According to Air Force Lt. Shawn Bishop, a communications and computer officer for JSTARS, "the plane has the capability to send images of moving targets and pictures and can tell the difference between wheeled and tracked vehicles." For example, regardless of weather conditions, the plane is able to identify whether a potential target moving down a road is a tank or a jeep - a capability that proved critical during the Persian Gulf War. "JSTARS was just a prototype during Desert Storm, and its performance there is what really sold it to Congress," Bishop said.
Each airplane is equipped with five Digital Alpha servers, which run the VAX operating system. However the JSTARS Computer Replacement Program, a contract between the JSTARS program office and Northrop Grumman Corp., will replace and upgrade the current servers, operator workstations, selected portions of the radar signal processor, the local-area network and other peripheral equipment. According to Bishop, the upgrades will consolidate the five servers into two rack-mount systems and also will transition the workstations over to Microsoft Corp.'s Windows NT operating system.
Using a keyboard and trackball, the technical sergeant can hook into various intelligence networks to receive real-time threat updates and data from intelligence collection agencies. He also can use two satellite communications radios that are capable of transmitting and receiving voice and data. From his workstation, Fairlane can run all necessary diagnostic tests and even tune the radar. Likewise, sensor workstation operators can overlay radar images on maps, or link live video feeds from unmanned aerial vehicles flying over a target.
"Everything is commercial off-the-shelf," Fairlane said. "We can upgrade all we want. In fact, software change requests can be completed within a matter of months," he said.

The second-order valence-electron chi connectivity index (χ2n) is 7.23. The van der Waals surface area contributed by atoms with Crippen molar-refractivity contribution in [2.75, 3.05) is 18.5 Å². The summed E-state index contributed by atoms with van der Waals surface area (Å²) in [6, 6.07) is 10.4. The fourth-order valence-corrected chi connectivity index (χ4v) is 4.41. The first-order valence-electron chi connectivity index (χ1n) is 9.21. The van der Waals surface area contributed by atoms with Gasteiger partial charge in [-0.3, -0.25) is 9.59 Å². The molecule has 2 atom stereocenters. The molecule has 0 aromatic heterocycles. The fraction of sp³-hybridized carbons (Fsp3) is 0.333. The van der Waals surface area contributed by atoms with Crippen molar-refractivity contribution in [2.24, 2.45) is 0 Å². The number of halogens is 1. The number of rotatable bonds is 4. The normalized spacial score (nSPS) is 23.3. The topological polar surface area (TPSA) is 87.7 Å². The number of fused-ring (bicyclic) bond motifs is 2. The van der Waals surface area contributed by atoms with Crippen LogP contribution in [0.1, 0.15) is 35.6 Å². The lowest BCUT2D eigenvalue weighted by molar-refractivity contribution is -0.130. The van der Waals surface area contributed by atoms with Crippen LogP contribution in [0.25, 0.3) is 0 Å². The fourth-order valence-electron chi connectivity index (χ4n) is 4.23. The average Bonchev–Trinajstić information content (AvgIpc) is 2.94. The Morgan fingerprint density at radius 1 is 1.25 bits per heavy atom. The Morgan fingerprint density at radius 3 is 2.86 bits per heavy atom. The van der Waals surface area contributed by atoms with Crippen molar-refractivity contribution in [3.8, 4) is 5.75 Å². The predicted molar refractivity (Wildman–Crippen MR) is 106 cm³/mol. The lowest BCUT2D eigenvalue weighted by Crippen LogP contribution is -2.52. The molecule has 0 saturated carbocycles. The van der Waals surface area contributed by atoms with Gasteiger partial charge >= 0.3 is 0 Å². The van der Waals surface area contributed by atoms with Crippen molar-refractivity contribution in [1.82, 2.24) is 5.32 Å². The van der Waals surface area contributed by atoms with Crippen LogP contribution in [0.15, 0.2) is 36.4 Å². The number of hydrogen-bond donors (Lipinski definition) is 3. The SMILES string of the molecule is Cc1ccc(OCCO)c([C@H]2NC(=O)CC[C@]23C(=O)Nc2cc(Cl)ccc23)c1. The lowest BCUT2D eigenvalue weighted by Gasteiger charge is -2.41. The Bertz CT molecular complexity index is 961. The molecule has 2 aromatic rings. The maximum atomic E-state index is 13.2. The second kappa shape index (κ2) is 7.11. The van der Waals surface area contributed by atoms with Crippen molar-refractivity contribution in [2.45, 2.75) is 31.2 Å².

JSTARS aircraft fly missions that can last up to 24 hours. A single aircraft has enough surveillance capabilities on board, including a 26-foot-long phased-array radar antenna under the fuselage, to allow the senior surveillance director to "see" the entire area of Kosovo and more, according to Fairlane.
However, some analysts say mountainous areas such as Kosovo may be problematic at times for JSTARS, enabling forces to easily mask their presence behind hills and rugged terrain. JSTARS "is one of many capabilities we need, but obviously when you get into the kind of rugged terrain or a threat environment where it won't work, you'd better hope you didn't put all of your eggs into that basket," said a senior DOD official, who requested anonymity.
Although he has not done a complete analysis yet of JSTARS' performance in Kosovo, Pike said he agrees that terrain could be a limiting factor. "The big unknown at this point is the extent to which terrain masking is a problem, since that was a big factor in the somewhat disappointing performance of JSTARS in Bosnia," Pike said.
Despite the challenges and the fact that JSTARS aircraft take off in full view of the public at Frankfurt International Airport, "the Serbs might know we're coming, but they can't hide," Fairlane said.